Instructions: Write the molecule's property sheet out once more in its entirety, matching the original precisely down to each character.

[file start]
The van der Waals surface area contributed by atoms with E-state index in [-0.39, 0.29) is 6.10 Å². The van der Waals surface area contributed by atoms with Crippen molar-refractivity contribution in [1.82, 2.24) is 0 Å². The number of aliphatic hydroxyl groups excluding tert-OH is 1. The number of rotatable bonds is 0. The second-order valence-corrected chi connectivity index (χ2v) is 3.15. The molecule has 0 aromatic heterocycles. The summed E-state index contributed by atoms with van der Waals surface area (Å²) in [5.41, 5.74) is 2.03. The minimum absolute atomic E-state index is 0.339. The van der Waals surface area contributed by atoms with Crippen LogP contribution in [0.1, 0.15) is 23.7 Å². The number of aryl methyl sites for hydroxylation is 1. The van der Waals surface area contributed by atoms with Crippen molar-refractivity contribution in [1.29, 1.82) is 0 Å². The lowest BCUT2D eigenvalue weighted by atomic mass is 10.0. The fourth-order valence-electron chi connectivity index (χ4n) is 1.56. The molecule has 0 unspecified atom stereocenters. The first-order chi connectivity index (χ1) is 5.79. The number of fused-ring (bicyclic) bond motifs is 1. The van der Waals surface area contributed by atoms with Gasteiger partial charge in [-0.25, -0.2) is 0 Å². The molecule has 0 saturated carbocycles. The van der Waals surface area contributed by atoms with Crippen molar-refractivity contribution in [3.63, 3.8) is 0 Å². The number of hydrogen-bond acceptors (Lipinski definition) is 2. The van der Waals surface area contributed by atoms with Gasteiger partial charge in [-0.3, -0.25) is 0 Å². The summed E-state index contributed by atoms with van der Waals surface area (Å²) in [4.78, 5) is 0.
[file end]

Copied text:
The van der Waals surface area contributed by atoms with E-state index in [-0.39, 0.29) is 6.10 Å². The van der Waals surface area contributed by atoms with Crippen molar-refractivity contribution in [1.82, 2.24) is 0 Å². The number of aliphatic hydroxyl groups excluding tert-OH is 1. The number of rotatable bonds is 0. The second-order valence-corrected chi connectivity index (χ2v) is 3.15. The molecule has 0 aromatic heterocycles. The summed E-state index contributed by atoms with van der Waals surface area (Å²) in [5.41, 5.74) is 2.03. The minimum absolute atomic E-state index is 0.339. The van der Waals surface area contributed by atoms with Crippen LogP contribution in [0.1, 0.15) is 23.7 Å². The number of aryl methyl sites for hydroxylation is 1. The van der Waals surface area contributed by atoms with Crippen molar-refractivity contribution in [1.29, 1.82) is 0 Å². The lowest BCUT2D eigenvalue weighted by atomic mass is 10.0. The fourth-order valence-electron chi connectivity index (χ4n) is 1.56. The molecule has 0 unspecified atom stereocenters. The first-order chi connectivity index (χ1) is 5.79. The number of fused-ring (bicyclic) bond motifs is 1. The van der Waals surface area contributed by atoms with Gasteiger partial charge in [-0.25, -0.2) is 0 Å². The molecule has 0 saturated carbocycles. The van der Waals surface area contributed by atoms with Crippen molar-refractivity contribution in [3.63, 3.8) is 0 Å². The number of hydrogen-bond acceptors (Lipinski definition) is 2. The van der Waals surface area contributed by atoms with Gasteiger partial charge in [-0.3, -0.25) is 0 Å². The summed E-state index contributed by atoms with van der Waals surface area (Å²) in [4.78, 5) is 0.